and the lives of others. This self-awareness results in a sense of

social responsibility that is antithetical to bullying. These skills and

protective factors are essential to stopping bullying. SEL programs

give bullying victims the necessary coping skills and optimism to put

the negative experience in perspective.

A lack of empathy also plays a significant role in bullying behavior.

SEL programs encourage children to look at all perspectives in

situations and to consider how others are made to feel when bullied.

To achieve a sense of empathy, SEL programs encourage students

to think about how they feel in similar bullying situations. SEL also

helps children to find similarities they share with other children,

even those who they might want to bully or who bully them.

ACTION STEPS:

• Educators and school administrators must be taught how

to recognize the signs of bullying and must be empowered

to confront bullying when it happens.

• State anti-bullying programs need to be funded properly.

Too often these programs are supported in name only, with

state legislatures neglecting to provide the monies that are

needed to create true action against bullying.

• School districts should consider making Social

Emotional Learning curricula a required component

of children’s school experience, both in the formal

curricula as well as the co-curricula. SEL can be infused

in school-wide activities and disciplinary processes in

meaningful ways that confront and combat bullying.

• Educators should be provided with the tools, resources

and skills in Social Emotional Learning that are required

to address and successfully combat bullying and other

social and emotional concerns.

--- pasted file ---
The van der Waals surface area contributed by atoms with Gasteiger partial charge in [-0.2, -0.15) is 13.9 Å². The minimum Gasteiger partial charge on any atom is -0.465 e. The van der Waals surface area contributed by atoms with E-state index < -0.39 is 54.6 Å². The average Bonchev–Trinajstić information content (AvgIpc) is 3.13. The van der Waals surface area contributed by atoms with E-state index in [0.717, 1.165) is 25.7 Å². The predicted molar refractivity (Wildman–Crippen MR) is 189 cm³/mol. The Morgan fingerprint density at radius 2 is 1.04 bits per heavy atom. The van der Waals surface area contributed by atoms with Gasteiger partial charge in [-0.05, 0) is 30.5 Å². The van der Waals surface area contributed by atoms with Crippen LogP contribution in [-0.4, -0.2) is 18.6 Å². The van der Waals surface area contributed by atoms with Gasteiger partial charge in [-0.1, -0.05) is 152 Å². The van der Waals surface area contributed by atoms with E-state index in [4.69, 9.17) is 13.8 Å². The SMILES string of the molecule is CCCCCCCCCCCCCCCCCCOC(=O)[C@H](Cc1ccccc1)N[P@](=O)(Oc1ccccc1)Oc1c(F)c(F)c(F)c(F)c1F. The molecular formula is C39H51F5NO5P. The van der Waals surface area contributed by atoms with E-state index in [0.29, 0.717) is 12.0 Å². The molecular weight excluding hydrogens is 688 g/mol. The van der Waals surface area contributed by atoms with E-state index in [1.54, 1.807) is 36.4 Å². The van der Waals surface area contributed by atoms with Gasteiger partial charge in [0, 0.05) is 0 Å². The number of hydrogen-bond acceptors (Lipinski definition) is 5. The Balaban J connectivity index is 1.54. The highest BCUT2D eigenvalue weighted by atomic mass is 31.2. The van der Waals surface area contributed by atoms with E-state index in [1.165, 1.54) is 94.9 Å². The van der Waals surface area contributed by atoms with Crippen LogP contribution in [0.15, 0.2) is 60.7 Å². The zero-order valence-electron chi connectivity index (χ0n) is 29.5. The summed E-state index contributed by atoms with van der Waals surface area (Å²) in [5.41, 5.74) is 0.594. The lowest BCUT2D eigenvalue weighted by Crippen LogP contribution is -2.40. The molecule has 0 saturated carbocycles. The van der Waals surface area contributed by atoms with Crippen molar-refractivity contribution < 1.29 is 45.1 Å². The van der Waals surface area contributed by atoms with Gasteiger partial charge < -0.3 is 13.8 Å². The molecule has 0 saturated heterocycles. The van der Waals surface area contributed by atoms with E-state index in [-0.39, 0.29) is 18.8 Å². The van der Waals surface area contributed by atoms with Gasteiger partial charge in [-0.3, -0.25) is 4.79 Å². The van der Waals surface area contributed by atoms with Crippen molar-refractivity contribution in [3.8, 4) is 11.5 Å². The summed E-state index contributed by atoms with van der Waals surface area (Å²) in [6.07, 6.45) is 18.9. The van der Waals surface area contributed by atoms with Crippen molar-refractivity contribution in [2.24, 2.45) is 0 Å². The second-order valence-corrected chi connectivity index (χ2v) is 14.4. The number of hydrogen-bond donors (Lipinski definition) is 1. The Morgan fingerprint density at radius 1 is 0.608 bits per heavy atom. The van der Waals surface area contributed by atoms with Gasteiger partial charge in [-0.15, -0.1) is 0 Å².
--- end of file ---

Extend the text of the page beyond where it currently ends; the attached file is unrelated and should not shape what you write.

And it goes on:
• Schools should provide parent workshops to

teach them effective strategies for proactively

preventing bullying. Research has found that

higher parental support is associated with less

involvement across all forms of bullying.

SOCIAL EMOTIONAL

LEARNING HELPS

STUDENTS TO:

• Improve positive behavior and reduce

negative behavior

• Improve academic performance

• Improve their attitude

toward school

• Prepare for success in the workforce,

in terms of leadership, communication

and facing challenges

• Avoid high risk behaviors, such as early

sexual activity, truancy, depression, violence,

and drug use

“ SEL is a process that many school districts

are now using to provide students with the knowledge,

understanding, and skills necessary to enhance their

learning, encourage positive behavior, promote

constructive social relationships, and to address

their academic needs. I am a huge supporter of SEL

programs in my district as a method of combating

social issues such as bullying by teaching our students life

skills and character education, and by providing them with

the appropriate interventions needed to

confront their day-to-day challenges, stresses,

frustrations, conflicts, and peer pressure.”

ROBERT-WAYNE HARRIS

Superintendent of Schools

Roosevelt Union Free School District

Long Island, New York

www.sfk.org | 3


“ PARENTS HAVE NOTICED A REMARKABLE

DECLINE IN PHYSICAL FIGHTS AT OUR SCHOOL AND

HAVE NOTED AN OVERALL IMPROVEMENT

IN STUDENT BEHAVIOR AND

INTERACTION.”

MS. ALONSO, Principal,

talking about a social-emotional learning curriculum.

“ I HAVE LEARNED NOT

TO LISTEN TO PEOPLE

WHO ARE TELLING ME

INSULTING THINGS.

I DON’T WORRY WHAT

OTHER PEOPLE THINK.

I BECAME A SWEETER PERSON.

I KNOW THAT IT’S NOT GOOD TO

ARGUE OVER SOMETHING DUMB.”

MATTHEW, A participant in an SFK program

Success for Kids, Inc. (SFK),

an international non-profit organization, is dedicated to empowering at-risk children

and adolescents to become resilient, productive citizens by delivering innovative researchbased

programs that enhance four personal strengths (interpersonal skills, emotional intelligence,

problem solving skills and self-sufficiency) and give students a greater sense of

purpose in their lives. With a dedicated staff of more than 100, SFK is the largest international

social emotional learning organization in the world. Since its inception in 2001,

SFK has provided more than $25 million in programmatic support having an impact on

more than 60,000 children and adolescents. SFK is a 501(c) (3), tax-exempt organization.

www.sfk.org | 4

Similar magazines